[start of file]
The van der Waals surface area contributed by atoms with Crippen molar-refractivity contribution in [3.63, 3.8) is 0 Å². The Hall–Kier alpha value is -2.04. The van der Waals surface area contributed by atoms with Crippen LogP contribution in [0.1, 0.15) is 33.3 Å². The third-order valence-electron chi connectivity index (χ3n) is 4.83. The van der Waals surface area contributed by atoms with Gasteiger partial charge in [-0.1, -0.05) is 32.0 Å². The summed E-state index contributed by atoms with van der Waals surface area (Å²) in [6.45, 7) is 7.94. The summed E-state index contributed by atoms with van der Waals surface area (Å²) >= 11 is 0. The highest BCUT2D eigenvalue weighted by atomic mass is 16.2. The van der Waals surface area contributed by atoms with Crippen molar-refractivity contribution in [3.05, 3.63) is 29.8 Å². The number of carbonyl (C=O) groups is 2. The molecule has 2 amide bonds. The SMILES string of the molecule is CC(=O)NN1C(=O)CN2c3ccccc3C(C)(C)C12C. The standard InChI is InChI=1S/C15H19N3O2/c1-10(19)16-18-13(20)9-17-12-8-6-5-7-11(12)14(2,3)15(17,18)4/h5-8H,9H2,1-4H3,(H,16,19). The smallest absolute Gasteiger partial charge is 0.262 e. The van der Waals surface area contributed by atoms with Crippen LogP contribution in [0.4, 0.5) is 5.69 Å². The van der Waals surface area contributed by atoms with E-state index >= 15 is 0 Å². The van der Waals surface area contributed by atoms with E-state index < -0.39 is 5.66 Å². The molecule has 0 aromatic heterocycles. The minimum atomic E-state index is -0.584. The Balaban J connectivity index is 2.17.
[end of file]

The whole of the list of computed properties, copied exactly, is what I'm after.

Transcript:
The van der Waals surface area contributed by atoms with Crippen molar-refractivity contribution in [3.63, 3.8) is 0 Å². The Hall–Kier alpha value is -2.04. The van der Waals surface area contributed by atoms with Crippen LogP contribution in [0.1, 0.15) is 33.3 Å². The third-order valence-electron chi connectivity index (χ3n) is 4.83. The van der Waals surface area contributed by atoms with Gasteiger partial charge in [-0.1, -0.05) is 32.0 Å². The summed E-state index contributed by atoms with van der Waals surface area (Å²) in [6.45, 7) is 7.94. The summed E-state index contributed by atoms with van der Waals surface area (Å²) >= 11 is 0. The highest BCUT2D eigenvalue weighted by atomic mass is 16.2. The van der Waals surface area contributed by atoms with Crippen molar-refractivity contribution in [3.05, 3.63) is 29.8 Å². The number of carbonyl (C=O) groups is 2. The molecule has 2 amide bonds. The SMILES string of the molecule is CC(=O)NN1C(=O)CN2c3ccccc3C(C)(C)C12C. The standard InChI is InChI=1S/C15H19N3O2/c1-10(19)16-18-13(20)9-17-12-8-6-5-7-11(12)14(2,3)15(17,18)4/h5-8H,9H2,1-4H3,(H,16,19). The smallest absolute Gasteiger partial charge is 0.262 e. The van der Waals surface area contributed by atoms with Crippen LogP contribution in [0.4, 0.5) is 5.69 Å². The van der Waals surface area contributed by atoms with E-state index >= 15 is 0 Å². The van der Waals surface area contributed by atoms with E-state index < -0.39 is 5.66 Å². The molecule has 0 aromatic heterocycles. The minimum atomic E-state index is -0.584. The Balaban J connectivity index is 2.17.